The BBC is reporting a new Ipsos MORI poll with topline results of CON 36%(-7), LAB 24%(-2), LDEM 25%(+8!). So far I can’t find any mention of it elsewhere, and consequently don’t know the fieldwork dates (though I guess from the figures it must have been conducted at a similar time to the other polls that have shown a big conference boost for the Liberal Democrats).

The BBC’s report says this is the first time Labour have been in third place since 1982. I’m assuming that’s referring to just Ipsos-MORI polls. More recently one ICM poll earlier this year put the Lib Dems in second, as did a Populus poll just after the Liberal Democrat conference in 2004.

UPDATE: More details are now up on MORI’s website here The field work dates were September 25th to 27th (that is, Friday to Sunday). According to MORI’s commentatary the big shift is largely down to changing certainty to vote. MORI take only those rating their likelihood of voting as 10/10 for their topline figures, so it can have a dramatic effect.

59 Responses to “MORI show Lib Dems in second place”

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  1. It looks a bit suspicious, particularly the spectacular Tory drop. Probably largely meaningless until we get to post conference season polls, but it might be an indication of some unexpected pressure on Cameron in the election campaign proper when LDs will get more even coverage.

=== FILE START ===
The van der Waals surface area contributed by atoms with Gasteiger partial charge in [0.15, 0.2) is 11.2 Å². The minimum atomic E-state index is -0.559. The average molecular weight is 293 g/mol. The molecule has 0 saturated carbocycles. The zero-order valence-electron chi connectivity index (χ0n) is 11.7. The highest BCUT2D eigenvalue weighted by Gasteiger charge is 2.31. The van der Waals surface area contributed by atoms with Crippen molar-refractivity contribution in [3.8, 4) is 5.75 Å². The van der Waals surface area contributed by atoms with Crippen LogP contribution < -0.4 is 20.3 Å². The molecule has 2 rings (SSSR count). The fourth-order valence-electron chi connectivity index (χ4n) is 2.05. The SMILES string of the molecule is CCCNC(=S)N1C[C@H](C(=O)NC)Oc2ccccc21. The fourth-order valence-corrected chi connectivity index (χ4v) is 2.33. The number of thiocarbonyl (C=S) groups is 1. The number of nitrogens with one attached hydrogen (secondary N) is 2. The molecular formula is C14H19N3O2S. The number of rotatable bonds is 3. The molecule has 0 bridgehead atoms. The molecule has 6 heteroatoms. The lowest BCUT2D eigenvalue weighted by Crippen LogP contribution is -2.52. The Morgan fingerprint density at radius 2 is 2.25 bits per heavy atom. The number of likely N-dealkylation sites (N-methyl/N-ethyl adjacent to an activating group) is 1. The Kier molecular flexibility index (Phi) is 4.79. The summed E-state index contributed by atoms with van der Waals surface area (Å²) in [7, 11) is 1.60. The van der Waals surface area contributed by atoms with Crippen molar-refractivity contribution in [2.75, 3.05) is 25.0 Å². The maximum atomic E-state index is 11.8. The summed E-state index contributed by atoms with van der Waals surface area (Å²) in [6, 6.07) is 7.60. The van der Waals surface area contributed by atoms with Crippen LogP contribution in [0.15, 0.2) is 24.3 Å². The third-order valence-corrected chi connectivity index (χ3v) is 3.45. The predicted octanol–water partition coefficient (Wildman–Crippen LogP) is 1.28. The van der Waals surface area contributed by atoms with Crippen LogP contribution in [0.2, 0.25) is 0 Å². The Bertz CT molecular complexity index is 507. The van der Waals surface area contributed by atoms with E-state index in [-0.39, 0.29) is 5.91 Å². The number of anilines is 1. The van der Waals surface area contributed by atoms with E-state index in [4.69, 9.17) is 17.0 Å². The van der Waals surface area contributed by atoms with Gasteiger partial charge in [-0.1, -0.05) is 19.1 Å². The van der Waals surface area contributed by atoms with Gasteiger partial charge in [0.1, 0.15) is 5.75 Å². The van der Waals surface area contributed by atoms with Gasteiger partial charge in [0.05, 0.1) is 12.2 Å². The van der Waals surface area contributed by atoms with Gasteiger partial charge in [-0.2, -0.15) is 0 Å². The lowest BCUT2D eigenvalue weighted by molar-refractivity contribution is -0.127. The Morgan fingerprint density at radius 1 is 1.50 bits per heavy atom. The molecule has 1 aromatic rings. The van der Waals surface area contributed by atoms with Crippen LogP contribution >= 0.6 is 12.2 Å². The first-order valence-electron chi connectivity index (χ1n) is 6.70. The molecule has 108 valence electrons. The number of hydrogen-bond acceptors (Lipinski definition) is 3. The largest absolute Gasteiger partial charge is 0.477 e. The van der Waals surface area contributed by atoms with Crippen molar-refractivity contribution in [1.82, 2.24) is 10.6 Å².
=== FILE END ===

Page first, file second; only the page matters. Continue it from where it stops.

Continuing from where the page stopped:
2. Eurgh… I wonder what crazy stuff Labour will get after Brown gives another “speech of his life” tomorrow?

  3. Seems to have been comissioned for Newsnight/

    More detail here:

  4. Actually possibly not that looks like a different poll to me. ORB (whoever they are).

    Sorry for the above post.

  5. according to Newsnight Scotland; this will be appearing in tomorrows edition of The Scotsman newspaper

  6. It looks like any rise Lib Dem exposure hurts the Tories more then Labour. Hardly surprising considering the similarities between Cameron and Clegg, and the fact that most of the Tory support are actually just voting against Labour.

    If I was Brown I would agree to these televised debates and make sure Clegg is involved too.

  7. Yikes, wasn’t expecting a poll like that. A hung parliament suddenly looks a lot more likely, although I suspect that the polls will probably calm down once the conference season ends. Still, if they don’t then we could be heading for a very interesting election campaign.

  8. Interestingly using the site predictor this result would come out as a hung parliament, Cons 8 short.

    If you reversed the figs to Con 24, Lab 36% it would be a Lab majority of 102.

    But whatever happens to the lib lab vote, the key for the conservatives is hitting that 39/40% figure if they are going to get a decent working majority.

    I’m sure after the conference season things will largly balance out. Good move by Brown to take on the debates, his expectations are already very low so he has nothing to lose on this. He had something to lose by not doing it after SKY said they would put it on anyway.